Behind the Scenes on The Orville
By Howard Berger | Department Head Make-up
and Maxine Morris | Department Head Hair
Howard Berger: July 2016, I was contacted by Seth MacFarlane to come aboard the starship USS Orville to be part of the team in helping create the universe he had always imagined since he was a boy. A world that was hopeful, positive, colorful, funny and filled with adventure, as well as heaps of alien life-forms.
How could I resist? This sounded like the perfect project to be a part of. The pilot was several months away from filming, so I went to KNB EFX Group, the Special Make-up Effects Studio I co-owned with Greg Nicotero these past 30 years, to start designing the 100-plus species Seth had written about in the 13 episodes. KNB artists John Wheaton and Michael Broom began the process by design work. We found that Seth responded best to thumbnail pencil sketches instead of the polished Photoshop art we normally present. Once we landed on something he liked, we would then refine the piece for production purposes and begin the next stages of sculpting, mold making and running thousands of foam latex prosthetics.
Key sculptors at KNB were Norman Cabrera, David Grasso, Andy Schoenberg, Alex Diaz and John Wrightson. They were charged with the task to take the approved artwork and bring them to life in clay, starting with the bad guys, the Krill, to Chief of Security Alara, to an assortment of alien crew members. Once completed, the sculptures were moved onto mold makers Mike Ross and Steve Frakes. All molds on the show are syntactic urethane, as we knew there would be hundreds of foam runs out of these molds and stone was not going to cut it. Derek Krout and his team in the Prosthetic Manufacturing Dept. worked 24/7 for months. More than 5,000 foam appliances were produced for the season, including 111 Krill make-ups shot in an eight-day period for one episode. Crazy!!!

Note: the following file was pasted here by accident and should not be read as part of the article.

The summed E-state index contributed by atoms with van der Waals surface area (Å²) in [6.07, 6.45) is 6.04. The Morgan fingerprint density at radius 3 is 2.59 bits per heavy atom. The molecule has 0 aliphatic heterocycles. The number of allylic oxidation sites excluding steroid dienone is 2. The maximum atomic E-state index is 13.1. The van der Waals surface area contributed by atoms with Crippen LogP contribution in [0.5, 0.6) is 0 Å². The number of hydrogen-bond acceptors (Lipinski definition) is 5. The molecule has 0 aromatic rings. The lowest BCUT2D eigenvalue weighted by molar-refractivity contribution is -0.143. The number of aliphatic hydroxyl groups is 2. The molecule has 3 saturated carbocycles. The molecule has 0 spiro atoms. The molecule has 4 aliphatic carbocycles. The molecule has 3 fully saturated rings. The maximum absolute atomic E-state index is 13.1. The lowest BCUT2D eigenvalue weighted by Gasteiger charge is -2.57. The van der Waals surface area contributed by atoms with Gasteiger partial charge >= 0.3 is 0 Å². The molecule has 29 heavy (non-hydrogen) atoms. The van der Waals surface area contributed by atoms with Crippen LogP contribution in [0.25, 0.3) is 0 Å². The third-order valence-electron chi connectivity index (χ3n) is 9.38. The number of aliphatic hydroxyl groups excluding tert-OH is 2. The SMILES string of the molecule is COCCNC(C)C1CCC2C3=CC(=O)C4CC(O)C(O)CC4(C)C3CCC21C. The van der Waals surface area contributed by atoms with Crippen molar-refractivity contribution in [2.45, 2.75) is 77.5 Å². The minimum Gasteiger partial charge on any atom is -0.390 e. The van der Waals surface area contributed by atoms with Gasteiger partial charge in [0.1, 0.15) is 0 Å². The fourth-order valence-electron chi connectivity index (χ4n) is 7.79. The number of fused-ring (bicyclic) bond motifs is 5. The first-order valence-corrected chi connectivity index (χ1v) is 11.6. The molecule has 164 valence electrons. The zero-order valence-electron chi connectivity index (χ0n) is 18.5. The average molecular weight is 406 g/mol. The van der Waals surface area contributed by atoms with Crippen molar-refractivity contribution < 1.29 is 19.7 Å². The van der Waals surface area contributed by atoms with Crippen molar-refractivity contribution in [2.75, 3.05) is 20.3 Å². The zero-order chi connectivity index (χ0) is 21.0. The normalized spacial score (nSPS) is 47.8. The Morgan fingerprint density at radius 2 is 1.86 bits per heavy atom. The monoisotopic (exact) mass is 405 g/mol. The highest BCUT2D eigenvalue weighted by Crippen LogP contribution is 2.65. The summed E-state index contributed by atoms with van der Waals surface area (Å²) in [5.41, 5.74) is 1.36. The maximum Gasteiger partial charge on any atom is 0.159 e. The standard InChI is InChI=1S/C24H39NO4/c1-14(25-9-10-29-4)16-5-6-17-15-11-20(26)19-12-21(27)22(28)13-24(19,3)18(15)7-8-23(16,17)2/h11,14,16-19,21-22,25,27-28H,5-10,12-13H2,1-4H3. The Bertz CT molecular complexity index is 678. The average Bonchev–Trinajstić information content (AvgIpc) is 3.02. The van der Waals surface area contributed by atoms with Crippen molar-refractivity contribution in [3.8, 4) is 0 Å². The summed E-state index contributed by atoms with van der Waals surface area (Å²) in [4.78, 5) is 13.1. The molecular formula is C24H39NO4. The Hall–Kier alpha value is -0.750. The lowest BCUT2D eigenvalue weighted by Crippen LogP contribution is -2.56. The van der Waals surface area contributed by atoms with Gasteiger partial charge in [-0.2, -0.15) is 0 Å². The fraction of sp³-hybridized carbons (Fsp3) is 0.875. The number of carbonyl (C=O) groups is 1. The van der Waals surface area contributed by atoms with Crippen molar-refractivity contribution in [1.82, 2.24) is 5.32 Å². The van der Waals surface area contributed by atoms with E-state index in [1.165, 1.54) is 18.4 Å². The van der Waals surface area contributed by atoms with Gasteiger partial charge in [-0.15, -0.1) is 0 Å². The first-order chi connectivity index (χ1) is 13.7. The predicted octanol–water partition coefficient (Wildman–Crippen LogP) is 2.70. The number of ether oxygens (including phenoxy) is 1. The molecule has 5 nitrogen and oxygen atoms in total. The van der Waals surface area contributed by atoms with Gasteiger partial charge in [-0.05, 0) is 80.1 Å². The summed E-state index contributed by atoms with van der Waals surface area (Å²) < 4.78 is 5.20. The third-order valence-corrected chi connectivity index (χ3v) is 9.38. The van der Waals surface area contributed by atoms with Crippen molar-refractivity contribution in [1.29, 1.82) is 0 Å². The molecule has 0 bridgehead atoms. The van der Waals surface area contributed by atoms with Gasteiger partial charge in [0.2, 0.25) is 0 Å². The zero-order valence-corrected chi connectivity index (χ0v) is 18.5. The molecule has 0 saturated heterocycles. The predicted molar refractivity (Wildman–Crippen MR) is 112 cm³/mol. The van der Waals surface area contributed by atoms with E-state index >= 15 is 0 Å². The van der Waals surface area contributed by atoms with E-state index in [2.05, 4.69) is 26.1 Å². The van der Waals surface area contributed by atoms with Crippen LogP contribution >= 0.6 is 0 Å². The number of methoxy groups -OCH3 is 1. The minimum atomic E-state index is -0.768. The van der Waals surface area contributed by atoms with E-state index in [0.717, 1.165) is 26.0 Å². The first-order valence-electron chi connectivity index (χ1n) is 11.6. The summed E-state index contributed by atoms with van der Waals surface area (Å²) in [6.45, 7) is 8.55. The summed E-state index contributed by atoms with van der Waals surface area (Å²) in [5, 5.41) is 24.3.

We began filming the pilot at 20th Century Fox Studios in January 2017 under the helm of maverick director Jon Favreau. Since we were filming in Los Angeles, we could pick from the cream of the crop of make-up artists and hair stylists. In the 15 days of shooting, we employed 13 amazing Local 706 make-up artists. Maxine Morris, Department Head Hair, hired eight outstanding 706 stylists.
Aside from the huge number of aliens aboard the ship and visiting civilizations, we had our main cast. Seth MacFarlane plays Capt. Ed Mercer—Tami Lane, key make-up artist, handled his make-up and hair. The lovely Adrianne Palicki is Cmdr. Kelly Grayson, and Halston Sage plays Lt. Alara Kitan. Both actresses were handled by Suzy Diaz for the pilot. Then Toni G for episodes 2-9 and the remaining episodes, Jacenda Burkett took over the make-up chores. Halston was a combination of prosthetic and beauty.